Having just returned from a week in Italy, I was delighted to read Mark Anderson's generous comments. I join him in encouraging others to read, study, and comment on this exciting poem. One thing we have that Stratfordians don't have is the remarkable opportunity to read the earlier works of the real "William Shake-Speare."

Richard M. Waugaman, M.D. said...

This poem has an important literary precedent--Ovid's Heroides. It is a collection of 15 "complaint poems" in the voice of prominent women from classical mythology, including Dido, Medea, and Penelope. Ovid believed he had created a new literary genre by writing these poems from the first-person perspective of their heroines. An English translation of the Heroides was published in 1567, and there was later something of a vogue for similar complaint poems in English, especially starting in the late 1580s.

psi said...

This is a great find. I am adding it to the new poems of de Vere volume (now already almost five hundred pages.

Richard M. Waugaman, M.D. said...

More on the Elizabethan genre of complaint poems, from the 2018 This Year's Work in English Studies--
"Churchyard’s literary output is notable for its range and variety, encompassing courtly and commonwealth poetry, verse history, and complaint as well as accounts of his own experiences of contemporary warfare, and royal entertainments, over some fifty years. His major success was arguably the complaint of Jane Shore, or ‘Shore’s Wife’, described in chapter 8, ‘Plying the Pen About the Court’, the first female complaint poem to be included in the expanding Mirror for Magistrates corpus, in 1563, and revised and reprinted in 1593 as the vogue for Ovidian female complaint took off in the hands of Samuel Daniel, Michael Drayton, and others...By contrast, A Mirror for Magistrates in Context: Literature, History, and Politics in Early Modern England (Andrew Hadfield et al., eds.) seeks the better to understand the contemporary appeal of the historical complaint collection so roundly disparaged by scholars in more recent times."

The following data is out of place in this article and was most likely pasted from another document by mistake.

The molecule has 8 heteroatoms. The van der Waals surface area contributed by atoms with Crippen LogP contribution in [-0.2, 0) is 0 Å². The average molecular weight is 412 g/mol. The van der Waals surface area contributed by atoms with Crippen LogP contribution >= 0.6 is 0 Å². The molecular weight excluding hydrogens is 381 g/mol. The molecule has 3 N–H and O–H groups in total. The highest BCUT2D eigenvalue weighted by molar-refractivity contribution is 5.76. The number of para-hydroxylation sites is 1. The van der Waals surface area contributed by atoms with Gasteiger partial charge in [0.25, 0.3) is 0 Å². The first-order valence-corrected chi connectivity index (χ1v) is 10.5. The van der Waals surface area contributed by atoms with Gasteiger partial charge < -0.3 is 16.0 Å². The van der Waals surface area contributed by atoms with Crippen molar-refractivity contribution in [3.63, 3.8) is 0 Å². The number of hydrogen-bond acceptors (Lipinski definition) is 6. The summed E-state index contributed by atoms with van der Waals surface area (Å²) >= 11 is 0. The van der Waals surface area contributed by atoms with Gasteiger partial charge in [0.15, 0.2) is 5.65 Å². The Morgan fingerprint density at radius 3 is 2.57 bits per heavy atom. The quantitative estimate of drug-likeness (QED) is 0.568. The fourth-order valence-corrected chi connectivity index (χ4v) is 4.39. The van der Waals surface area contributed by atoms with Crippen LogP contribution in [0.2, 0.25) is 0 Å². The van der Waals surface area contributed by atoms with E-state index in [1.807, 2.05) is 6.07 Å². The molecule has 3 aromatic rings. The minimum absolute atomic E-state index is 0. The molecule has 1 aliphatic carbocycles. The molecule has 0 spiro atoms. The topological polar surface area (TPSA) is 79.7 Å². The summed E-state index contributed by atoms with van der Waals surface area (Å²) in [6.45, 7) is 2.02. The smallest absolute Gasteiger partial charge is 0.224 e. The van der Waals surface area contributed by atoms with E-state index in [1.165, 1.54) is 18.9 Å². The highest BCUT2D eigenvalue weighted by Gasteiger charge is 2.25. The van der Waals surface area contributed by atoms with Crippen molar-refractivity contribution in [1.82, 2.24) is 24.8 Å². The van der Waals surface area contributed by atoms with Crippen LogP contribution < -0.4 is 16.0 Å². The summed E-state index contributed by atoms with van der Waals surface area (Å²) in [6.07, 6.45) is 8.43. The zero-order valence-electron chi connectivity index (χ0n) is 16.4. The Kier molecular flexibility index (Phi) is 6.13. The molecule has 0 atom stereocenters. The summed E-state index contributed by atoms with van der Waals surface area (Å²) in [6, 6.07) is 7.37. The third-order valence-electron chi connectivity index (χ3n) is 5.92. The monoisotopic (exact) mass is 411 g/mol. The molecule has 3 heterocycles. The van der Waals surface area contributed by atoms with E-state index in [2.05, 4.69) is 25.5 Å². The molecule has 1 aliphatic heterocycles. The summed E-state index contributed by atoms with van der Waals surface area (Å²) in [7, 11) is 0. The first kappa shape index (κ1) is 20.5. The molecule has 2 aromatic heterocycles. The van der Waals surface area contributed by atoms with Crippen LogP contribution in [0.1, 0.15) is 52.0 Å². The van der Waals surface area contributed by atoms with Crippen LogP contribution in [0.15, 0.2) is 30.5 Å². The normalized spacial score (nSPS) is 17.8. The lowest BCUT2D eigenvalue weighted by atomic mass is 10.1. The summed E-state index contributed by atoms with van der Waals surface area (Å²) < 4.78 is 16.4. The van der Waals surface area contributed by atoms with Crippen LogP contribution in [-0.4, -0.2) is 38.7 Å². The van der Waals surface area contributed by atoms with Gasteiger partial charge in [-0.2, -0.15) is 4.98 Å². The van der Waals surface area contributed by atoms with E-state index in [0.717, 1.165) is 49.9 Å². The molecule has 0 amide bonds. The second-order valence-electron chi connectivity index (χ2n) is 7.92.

psi said...

"is major success was arguably the complaint of Jane Shore, or ‘Shore’s Wife’, described in chapter 8, ‘Plying the Pen About the Court’, the first female complaint poem to be included in the expanding Mirror for Magistrates corpus, in 1563, and revised and reprinted in 1593 as the vogue for Ovidian female complaint..."

This begs the intriguing question of whether any of these other poems are actually by Oxford.

Richard M. Waugaman, M.D. said...

More on Oxford's connections with Ovid's Heroides. He quotes Ovid's Complaint poem by Penelope (the first in the Heroides) in The Taming of the Shrew, Act III, scene 1. Lucentio, disguised as Bianca's supposed tutor Cambio, quotes from his copy of Ovid's Penelope poem: "Hic ibat Simois; hic est [Sigeia] elluls;/Hic steterat Priami regia celsa senis," or "Here flowed the Simois; here is the Sigeian land; here stood the ofty palace of old Priam."

So, there is no question that Oxford knew the Penelope poem in Ovid's Heroides. It is echoed several times in "The Yonge Gentilwoman..."